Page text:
“Where are you going?” Hugh handed over his license.
“We’re off for Saturday lunch with my sister.” This went right over the top of the soldier’s head.
“Can we see in the boot?” The traffic was starting to build up and the soldier was in a hurry. Hugh jumped out and opened the boot. The soldier had a quick glance, pushing a few of the bags around.
“OK sir.” We were on our way.
“We need to get parked up soon. We can walk from here.”
Hugh seemed to know his way around. I had only been to Derry once with Simon. We pulled off the main road, parked up and started to walk towards the city center. As we walked along we talked excitedly about the events which were about to unfold.
“We can kick fuck out of them prods.” Rory was expressing what the others were thinking.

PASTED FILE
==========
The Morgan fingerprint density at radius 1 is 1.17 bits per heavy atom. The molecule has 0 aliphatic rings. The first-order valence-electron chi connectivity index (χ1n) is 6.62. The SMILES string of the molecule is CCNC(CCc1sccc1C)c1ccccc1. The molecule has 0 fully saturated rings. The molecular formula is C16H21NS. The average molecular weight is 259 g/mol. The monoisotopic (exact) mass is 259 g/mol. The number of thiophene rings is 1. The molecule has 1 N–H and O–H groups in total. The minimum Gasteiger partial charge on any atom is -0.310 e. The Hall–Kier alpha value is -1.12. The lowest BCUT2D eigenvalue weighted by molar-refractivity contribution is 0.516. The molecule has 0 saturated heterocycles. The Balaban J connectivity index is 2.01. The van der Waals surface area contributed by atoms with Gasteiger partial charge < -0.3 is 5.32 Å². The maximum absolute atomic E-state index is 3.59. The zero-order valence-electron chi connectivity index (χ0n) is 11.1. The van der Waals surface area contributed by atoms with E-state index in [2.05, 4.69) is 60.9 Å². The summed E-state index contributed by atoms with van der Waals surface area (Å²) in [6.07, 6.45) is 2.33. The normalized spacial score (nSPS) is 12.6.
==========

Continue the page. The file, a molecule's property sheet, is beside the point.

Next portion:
“Come on down this road.” Hugh lead the way, we walked through blocks of flats, through the maze of alleyways, eventually arriving at a street of small terrace houses. He knocked gently on the door, eventually it opened slowly.
“Hugh Dolan, what are you doing here?” The man who opened the door came into the street and started to shake Hugh’s hand. He had a big smile on his face.
He nodded in our direction. “Who’s this lot?”
“We’re here to see the prods off, they’re marching sometime today. That’s Billy, Johnny and Rory. Rory’s dad is Jacky Docherty. Remember he worked at the factory on Antrim Road in the early sixty’s. The man looked at Rory. “Oh yes I remember him, always singing at the top of his voice.” Rory smiled, recognizing the description of his father.
“Boys, this is Seamus.” Seamus smiled.